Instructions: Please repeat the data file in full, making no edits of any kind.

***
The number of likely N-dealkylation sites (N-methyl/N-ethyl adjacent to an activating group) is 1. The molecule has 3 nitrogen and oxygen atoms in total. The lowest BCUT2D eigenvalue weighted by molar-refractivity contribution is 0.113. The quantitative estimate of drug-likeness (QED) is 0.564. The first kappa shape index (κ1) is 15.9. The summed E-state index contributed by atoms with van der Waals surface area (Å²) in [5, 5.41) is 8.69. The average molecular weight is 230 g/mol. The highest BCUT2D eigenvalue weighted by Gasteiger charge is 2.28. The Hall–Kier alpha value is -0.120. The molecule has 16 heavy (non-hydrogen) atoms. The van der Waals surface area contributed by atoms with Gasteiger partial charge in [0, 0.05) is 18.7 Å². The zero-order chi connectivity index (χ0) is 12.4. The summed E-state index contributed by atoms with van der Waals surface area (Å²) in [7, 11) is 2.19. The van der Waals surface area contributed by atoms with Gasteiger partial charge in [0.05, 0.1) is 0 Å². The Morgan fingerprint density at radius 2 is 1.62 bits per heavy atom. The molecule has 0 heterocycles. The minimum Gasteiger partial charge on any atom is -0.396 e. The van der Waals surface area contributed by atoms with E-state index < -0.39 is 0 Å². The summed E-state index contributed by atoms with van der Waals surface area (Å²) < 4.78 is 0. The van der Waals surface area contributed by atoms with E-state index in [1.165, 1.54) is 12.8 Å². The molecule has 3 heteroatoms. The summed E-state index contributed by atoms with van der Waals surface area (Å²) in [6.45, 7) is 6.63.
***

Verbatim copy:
The number of likely N-dealkylation sites (N-methyl/N-ethyl adjacent to an activating group) is 1. The molecule has 3 nitrogen and oxygen atoms in total. The lowest BCUT2D eigenvalue weighted by molar-refractivity contribution is 0.113. The quantitative estimate of drug-likeness (QED) is 0.564. The first kappa shape index (κ1) is 15.9. The summed E-state index contributed by atoms with van der Waals surface area (Å²) in [5, 5.41) is 8.69. The average molecular weight is 230 g/mol. The highest BCUT2D eigenvalue weighted by Gasteiger charge is 2.28. The Hall–Kier alpha value is -0.120. The molecule has 16 heavy (non-hydrogen) atoms. The van der Waals surface area contributed by atoms with Gasteiger partial charge in [0, 0.05) is 18.7 Å². The zero-order chi connectivity index (χ0) is 12.4. The summed E-state index contributed by atoms with van der Waals surface area (Å²) in [7, 11) is 2.19. The van der Waals surface area contributed by atoms with Gasteiger partial charge in [0.05, 0.1) is 0 Å². The Morgan fingerprint density at radius 2 is 1.62 bits per heavy atom. The molecule has 0 heterocycles. The minimum Gasteiger partial charge on any atom is -0.396 e. The van der Waals surface area contributed by atoms with E-state index < -0.39 is 0 Å². The summed E-state index contributed by atoms with van der Waals surface area (Å²) < 4.78 is 0. The van der Waals surface area contributed by atoms with E-state index in [1.165, 1.54) is 12.8 Å². The molecule has 3 heteroatoms. The summed E-state index contributed by atoms with van der Waals surface area (Å²) in [6.45, 7) is 6.63.